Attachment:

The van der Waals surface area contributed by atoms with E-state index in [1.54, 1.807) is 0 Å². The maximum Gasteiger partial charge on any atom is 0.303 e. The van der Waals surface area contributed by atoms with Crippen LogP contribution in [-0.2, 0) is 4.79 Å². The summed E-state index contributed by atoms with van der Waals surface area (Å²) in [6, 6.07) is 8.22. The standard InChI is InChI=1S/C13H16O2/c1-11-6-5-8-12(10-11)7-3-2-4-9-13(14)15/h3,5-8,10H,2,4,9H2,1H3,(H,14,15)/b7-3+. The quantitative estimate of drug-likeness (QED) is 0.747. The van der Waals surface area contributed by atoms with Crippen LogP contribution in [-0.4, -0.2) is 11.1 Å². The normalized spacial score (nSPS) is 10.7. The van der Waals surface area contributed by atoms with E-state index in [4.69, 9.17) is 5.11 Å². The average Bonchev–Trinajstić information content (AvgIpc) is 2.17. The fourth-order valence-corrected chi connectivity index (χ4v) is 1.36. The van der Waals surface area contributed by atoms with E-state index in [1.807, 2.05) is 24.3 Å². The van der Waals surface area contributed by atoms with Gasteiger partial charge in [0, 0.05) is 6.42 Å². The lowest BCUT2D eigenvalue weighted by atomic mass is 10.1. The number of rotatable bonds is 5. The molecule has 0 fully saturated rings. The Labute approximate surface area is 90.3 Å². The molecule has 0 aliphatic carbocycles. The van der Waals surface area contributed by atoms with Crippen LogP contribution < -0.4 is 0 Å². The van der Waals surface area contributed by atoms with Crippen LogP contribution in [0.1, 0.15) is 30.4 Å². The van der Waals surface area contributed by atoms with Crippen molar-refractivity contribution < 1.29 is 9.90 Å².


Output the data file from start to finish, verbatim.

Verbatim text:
The van der Waals surface area contributed by atoms with E-state index in [1.54, 1.807) is 0 Å². The maximum Gasteiger partial charge on any atom is 0.303 e. The van der Waals surface area contributed by atoms with Crippen LogP contribution in [-0.2, 0) is 4.79 Å². The summed E-state index contributed by atoms with van der Waals surface area (Å²) in [6, 6.07) is 8.22. The standard InChI is InChI=1S/C13H16O2/c1-11-6-5-8-12(10-11)7-3-2-4-9-13(14)15/h3,5-8,10H,2,4,9H2,1H3,(H,14,15)/b7-3+. The quantitative estimate of drug-likeness (QED) is 0.747. The van der Waals surface area contributed by atoms with Crippen LogP contribution in [-0.4, -0.2) is 11.1 Å². The normalized spacial score (nSPS) is 10.7. The van der Waals surface area contributed by atoms with E-state index in [4.69, 9.17) is 5.11 Å². The average Bonchev–Trinajstić information content (AvgIpc) is 2.17. The fourth-order valence-corrected chi connectivity index (χ4v) is 1.36. The van der Waals surface area contributed by atoms with E-state index in [1.807, 2.05) is 24.3 Å². The van der Waals surface area contributed by atoms with Gasteiger partial charge in [0, 0.05) is 6.42 Å². The lowest BCUT2D eigenvalue weighted by atomic mass is 10.1. The number of rotatable bonds is 5. The molecule has 0 fully saturated rings. The Labute approximate surface area is 90.3 Å². The molecule has 0 aliphatic carbocycles. The van der Waals surface area contributed by atoms with Crippen LogP contribution < -0.4 is 0 Å². The van der Waals surface area contributed by atoms with Crippen LogP contribution in [0.1, 0.15) is 30.4 Å². The van der Waals surface area contributed by atoms with Crippen molar-refractivity contribution < 1.29 is 9.90 Å².